Whicker’s War by Alan Whicker,
Harper Collins, £18.99.
This beautifully written book, poignant
with humour and pathos, uses the recent
two-part television series as the starting
point to telling the story of Alan Whicker’s
war. Throughout Whicker’s 40 years in
television, he remained steadfast in his belief
that his books should not be about himself
but about those he encountered. However,
as part of the 60th anniversary of the
invasion of Italy, he was at last persuaded
to recount his experiences during the Italian
campaign of 1943-1944.
Alan Whicker joined the Army Film and
Photo Unit as an 18-year-old army officer.
He had first heard about the new film unit
whilst having lunch with his uncle, a city
banker, and another guest, a senior officer
in Whitehall, the latter of whom had
wondered whether young Whicker
might be interested in directing sergeant cameramen
‘It sounded like adventurous suicide –
but it was stylish.’ His initial thoughts
concerning the danger of the role proved
correct – by the end of the war, of 40 officers
and sergeant-cameramen, eight were killed
and 13 were badly wounded. In total, the
unit earned two Military Crosses, three
Military Medals, 11 Mentions in Despatches
and an MBE.
His Italian campaign began in Sicily at the
beginning of July 1943 and “666 days of fear
and exhilaration” followed, during which
time, mainly in the company of the British
Eighth Army, he witnessed the often
painfully slow Allied advance through Italy
against a professional and determined
Wehrmacht, ably led by Field Marshal
The book is full of fascinating anecdotes
and recollections, from the filming of the
battered body of Mussolini after his
execution to the meeting of military
luminaries, such as Montgomery. The
highlight must surely be when he reached
Milan, before the arrival of the British army,
to be greeted by some Italian partisans who
eagerly informed him that the Germans
would only surrender to an Allied officer.
As the only officer in town, he had little
choice but to negotiate the surrender of the
garrison of heavily armed SS troops. This
insightful, articulate and moving account
of his fascinating war comes thoroughly
Being Freddie: My Story So Far by
Andrew Flintoff, Hodder, £18.99.
Andrew Flintoff’s post-Ashes memoir
provides a fascinating insight into the
mentality required to become a successful
modern day sportsman. It tells the story
of a cricketer whose England career began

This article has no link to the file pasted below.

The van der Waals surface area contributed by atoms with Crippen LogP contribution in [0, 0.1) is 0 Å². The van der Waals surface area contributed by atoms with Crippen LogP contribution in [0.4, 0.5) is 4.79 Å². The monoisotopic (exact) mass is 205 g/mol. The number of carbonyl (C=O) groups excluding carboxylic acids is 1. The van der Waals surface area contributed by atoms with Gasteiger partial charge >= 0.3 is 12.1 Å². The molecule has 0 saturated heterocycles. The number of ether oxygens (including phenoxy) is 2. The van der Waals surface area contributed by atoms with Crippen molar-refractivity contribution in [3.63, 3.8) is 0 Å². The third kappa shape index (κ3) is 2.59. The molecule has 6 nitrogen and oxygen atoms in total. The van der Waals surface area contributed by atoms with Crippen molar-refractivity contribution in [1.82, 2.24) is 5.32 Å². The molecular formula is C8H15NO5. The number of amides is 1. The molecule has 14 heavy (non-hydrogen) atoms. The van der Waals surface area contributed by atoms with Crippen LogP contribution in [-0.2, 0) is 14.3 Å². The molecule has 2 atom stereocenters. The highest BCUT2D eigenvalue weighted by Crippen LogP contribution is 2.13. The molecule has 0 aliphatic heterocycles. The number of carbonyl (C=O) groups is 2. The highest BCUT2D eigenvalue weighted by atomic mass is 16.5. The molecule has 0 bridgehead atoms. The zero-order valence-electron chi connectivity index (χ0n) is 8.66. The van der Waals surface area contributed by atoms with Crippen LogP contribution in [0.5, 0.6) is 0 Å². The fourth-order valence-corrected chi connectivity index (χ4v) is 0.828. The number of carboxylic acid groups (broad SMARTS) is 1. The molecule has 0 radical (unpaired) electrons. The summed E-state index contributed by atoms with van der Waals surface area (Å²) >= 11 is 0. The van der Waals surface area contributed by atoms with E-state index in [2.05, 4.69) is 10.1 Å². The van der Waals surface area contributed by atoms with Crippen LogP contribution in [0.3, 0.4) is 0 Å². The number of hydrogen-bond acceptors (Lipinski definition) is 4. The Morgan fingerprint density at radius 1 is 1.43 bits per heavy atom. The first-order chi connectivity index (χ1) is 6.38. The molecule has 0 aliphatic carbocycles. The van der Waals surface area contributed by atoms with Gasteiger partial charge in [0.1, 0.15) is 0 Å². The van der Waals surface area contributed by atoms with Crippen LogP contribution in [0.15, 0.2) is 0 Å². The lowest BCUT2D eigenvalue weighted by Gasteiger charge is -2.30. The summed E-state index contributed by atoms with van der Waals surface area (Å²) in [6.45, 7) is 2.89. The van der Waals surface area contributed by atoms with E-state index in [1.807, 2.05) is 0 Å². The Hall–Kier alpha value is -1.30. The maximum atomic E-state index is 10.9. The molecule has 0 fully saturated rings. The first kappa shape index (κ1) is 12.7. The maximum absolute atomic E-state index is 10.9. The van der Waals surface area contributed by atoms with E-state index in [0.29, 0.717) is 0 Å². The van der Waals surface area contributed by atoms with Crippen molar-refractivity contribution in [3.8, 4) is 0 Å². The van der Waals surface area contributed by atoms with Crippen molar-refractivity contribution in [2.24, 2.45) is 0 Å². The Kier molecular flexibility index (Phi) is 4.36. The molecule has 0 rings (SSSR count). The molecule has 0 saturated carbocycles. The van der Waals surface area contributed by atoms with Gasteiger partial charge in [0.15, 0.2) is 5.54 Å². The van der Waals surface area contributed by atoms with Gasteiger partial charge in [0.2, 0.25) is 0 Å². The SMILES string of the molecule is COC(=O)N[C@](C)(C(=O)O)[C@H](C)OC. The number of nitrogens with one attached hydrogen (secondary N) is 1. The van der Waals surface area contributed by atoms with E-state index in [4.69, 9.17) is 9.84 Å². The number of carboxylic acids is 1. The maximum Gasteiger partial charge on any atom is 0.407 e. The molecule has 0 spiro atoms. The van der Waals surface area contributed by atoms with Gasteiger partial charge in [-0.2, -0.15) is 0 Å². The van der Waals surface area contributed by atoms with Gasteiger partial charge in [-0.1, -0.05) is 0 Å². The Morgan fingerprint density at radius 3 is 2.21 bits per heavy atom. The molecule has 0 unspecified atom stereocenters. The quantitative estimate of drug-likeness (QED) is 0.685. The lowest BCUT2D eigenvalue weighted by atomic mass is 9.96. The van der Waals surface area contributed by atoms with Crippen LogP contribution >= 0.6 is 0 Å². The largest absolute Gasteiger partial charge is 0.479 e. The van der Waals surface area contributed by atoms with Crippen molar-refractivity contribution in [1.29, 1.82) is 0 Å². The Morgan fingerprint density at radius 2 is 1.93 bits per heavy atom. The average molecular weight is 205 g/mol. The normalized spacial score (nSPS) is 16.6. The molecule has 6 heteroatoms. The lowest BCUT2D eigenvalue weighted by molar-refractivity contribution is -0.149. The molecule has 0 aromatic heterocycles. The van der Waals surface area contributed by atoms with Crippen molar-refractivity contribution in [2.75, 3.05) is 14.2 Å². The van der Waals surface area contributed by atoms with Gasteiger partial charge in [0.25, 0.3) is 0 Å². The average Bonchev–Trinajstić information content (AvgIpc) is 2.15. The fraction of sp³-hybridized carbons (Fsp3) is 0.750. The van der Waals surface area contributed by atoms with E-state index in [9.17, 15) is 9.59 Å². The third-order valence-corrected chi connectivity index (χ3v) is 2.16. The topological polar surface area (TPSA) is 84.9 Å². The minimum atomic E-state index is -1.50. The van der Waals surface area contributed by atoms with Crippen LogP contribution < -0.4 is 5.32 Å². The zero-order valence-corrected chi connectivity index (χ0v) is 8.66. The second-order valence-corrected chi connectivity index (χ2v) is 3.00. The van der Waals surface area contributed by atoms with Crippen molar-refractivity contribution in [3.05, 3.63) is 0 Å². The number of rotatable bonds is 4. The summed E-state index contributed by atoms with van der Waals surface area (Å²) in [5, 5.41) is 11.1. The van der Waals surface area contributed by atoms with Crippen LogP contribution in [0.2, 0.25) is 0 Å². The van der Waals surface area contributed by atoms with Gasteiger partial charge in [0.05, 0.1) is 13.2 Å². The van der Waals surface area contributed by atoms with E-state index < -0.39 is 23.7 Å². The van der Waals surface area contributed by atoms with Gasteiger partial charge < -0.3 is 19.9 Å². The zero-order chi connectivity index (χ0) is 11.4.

disastrously with a lack of runs which,
compounded by weight and injury
problems, dented his fragile confidence.
However, through a stubborn singlemindedness
and a natural talent, his efforts
to come back from the cricketing wilderness
were to be memorably rewarded in the
summer’s triumph over England’s greatest
cricketing foe, Australia.
His all-round ability, charisma and
sportsmanship lit up an extraordinary series.
This book, however, fails to reach the high
standards he set over summer. In his attempt
to closely guard his privacy, he leaves the
reader with little insight into his life beyond
bat and ball.
The influences of his parents, wife,
child and friends are touched on with the
somewhat predictable line that they give him
the support he needs. That, and the fact that
he plays chess and has nine GCSEs, is about
all the reader will learn about Flintoff’s life
away from the pavilion.
Flintoff is thankfully more illuminating
when on the subject of the characters within
the game, from the coaches and players to the
sports psychiatrists and fans.
The influence of his ‘mental coach’ Jamie
Edwards after the disastrous first Test loss is
emphasised, and his recollections of each
game make interesting reading as do his
disparaging remarks towards former England
captains Mike Gatting and Graham Gooch.
The cricketer he has least time for is the
Indian captain Sourav Ganguly, who played
for Lancashire with him in 2000. Ganguly’s
aloofness clearly aggravated Flintoff, who
writes: “He turned up as if he was royalty – it
was like having Prince Charles on your side.”
Given that England are playing India in
this winter’s series, the body language
between both players could be interesting.
No doubt this book will still interest avid
cricket enthusiasts, but it feels premature.
Flintoff fans will be hoping that his
performance in the Ashes series is end
of the beginning of his career, not the
beginning of the end.
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